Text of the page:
But if these are the keys to a literary universe, where are the locks? None of us, presented with this miscellany of sources, could sit down and write the Rabbit novels. What they actually reveal is how mysterious the essential act of creation is. You might as well gather together Picasso’s paint jars, canvas, and easel and try to reconstruct Les Demoiselles d’Avignon, or imagine a ballet by looking at the music, costumes, shoes. What’s missing is the alchemy that takes an assortment of random objects and transforms them into a work of art. And that process leaves no trace.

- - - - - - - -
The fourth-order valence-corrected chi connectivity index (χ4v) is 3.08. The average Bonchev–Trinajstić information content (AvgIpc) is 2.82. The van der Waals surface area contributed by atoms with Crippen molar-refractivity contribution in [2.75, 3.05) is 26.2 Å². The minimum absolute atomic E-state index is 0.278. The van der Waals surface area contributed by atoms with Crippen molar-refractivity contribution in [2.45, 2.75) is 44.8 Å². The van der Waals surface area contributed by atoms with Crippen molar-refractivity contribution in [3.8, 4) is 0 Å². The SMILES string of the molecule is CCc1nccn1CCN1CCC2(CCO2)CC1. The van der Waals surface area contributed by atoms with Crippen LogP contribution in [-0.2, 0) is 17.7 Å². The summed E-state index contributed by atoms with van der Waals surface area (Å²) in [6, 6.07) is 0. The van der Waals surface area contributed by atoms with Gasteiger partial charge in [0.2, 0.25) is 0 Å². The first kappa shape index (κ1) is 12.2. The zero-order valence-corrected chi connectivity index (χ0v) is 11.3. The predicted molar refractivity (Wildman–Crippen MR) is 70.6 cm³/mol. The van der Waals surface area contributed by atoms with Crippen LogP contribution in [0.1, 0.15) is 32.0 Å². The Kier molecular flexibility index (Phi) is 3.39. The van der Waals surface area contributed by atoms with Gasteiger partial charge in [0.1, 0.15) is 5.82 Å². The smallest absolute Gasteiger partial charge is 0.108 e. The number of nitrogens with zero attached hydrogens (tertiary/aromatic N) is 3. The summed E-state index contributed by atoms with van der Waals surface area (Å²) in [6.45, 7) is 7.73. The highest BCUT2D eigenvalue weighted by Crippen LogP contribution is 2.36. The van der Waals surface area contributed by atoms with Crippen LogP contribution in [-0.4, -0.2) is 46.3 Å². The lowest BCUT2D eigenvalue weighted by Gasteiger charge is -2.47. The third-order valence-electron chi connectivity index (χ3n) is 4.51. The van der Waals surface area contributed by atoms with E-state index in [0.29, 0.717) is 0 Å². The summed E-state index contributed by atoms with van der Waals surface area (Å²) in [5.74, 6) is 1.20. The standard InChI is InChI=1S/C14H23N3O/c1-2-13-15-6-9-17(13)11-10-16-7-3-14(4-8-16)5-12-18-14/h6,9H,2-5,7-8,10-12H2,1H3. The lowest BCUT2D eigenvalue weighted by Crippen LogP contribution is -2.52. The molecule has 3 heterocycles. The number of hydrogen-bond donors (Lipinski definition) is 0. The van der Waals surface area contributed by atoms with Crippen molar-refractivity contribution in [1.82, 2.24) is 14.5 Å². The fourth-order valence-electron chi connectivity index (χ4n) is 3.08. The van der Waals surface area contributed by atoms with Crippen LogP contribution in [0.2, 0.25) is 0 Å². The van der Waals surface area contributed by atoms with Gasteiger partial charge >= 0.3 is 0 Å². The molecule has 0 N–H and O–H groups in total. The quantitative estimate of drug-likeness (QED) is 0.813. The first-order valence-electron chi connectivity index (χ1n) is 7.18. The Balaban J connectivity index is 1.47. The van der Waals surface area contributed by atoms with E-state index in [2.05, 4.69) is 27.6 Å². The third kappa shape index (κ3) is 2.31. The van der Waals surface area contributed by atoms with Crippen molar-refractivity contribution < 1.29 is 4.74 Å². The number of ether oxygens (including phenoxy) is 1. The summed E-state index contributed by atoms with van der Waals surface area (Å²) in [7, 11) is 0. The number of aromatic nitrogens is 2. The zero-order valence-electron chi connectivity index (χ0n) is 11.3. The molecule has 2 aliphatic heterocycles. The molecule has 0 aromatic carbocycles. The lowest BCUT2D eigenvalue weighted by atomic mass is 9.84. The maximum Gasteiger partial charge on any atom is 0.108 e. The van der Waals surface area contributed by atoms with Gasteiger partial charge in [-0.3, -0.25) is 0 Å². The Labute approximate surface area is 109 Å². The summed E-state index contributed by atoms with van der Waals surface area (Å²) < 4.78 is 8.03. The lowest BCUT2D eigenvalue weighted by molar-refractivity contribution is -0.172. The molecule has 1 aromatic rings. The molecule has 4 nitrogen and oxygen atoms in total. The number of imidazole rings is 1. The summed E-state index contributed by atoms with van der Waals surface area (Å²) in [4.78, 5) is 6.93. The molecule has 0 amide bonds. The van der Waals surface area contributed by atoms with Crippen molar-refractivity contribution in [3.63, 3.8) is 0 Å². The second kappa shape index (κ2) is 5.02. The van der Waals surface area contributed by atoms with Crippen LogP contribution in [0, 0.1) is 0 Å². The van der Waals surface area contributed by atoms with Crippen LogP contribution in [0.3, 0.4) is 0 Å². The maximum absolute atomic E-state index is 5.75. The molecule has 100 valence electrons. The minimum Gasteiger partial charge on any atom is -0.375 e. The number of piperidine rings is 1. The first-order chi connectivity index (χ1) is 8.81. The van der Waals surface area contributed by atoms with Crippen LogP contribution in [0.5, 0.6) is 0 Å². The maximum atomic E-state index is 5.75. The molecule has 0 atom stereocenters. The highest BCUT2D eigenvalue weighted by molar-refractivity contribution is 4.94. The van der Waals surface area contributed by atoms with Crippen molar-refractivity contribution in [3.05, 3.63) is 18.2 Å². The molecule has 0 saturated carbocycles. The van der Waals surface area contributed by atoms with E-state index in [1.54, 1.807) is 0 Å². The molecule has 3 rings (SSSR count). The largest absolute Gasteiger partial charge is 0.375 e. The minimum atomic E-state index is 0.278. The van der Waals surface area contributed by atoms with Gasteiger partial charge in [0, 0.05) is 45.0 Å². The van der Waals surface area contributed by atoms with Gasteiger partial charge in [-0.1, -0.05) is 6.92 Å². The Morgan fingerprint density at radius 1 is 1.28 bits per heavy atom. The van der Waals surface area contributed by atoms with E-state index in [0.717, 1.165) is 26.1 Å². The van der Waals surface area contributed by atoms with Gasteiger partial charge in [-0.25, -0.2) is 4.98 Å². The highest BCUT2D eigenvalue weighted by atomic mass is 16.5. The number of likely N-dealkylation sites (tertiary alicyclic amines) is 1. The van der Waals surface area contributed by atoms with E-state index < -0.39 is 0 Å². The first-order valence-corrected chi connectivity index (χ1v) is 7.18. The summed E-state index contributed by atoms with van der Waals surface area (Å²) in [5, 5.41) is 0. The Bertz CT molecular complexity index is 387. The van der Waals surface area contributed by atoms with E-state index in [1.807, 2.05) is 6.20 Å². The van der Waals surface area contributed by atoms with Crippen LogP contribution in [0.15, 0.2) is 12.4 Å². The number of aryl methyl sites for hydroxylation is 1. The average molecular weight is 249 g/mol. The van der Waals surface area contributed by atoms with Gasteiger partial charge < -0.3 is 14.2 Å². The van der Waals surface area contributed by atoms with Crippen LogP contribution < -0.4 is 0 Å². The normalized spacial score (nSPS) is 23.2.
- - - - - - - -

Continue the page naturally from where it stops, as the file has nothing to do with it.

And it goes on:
What’s more, the archive offers an illusion of completeness not entirely different from the way the novel itself offers an illusion of reality. All those boxes, their contents neatly filed and numbered and alphabetized, in all their exquisite order! But anyone who has spent time poking through a writer’s archive—and I have been doing a bit of this myself lately—will realize that the apparent intactness masks what is not there. The letters that got torn up, the drafts that were burned—if you’re lucky, there are hints of these in other documents, so that you can agonize in frustration over what was lost. But for all the diary entries and recipes and Christmas cards that your subject saved, there might have been an equal number that he or she threw away. And perhaps rightly so. Even the most dogged researcher, poring over pages after page of publisher’s correspondence (“Enclosed please find your royalty statement for the period January through June 1951 …”) and similar monotony, will remember why this stuff is called ephemera. In 170 boxes of stuff, is there really nothing that Updike could have parted with? A judicious edit of the archives would make it easier to find those documents with true literary value.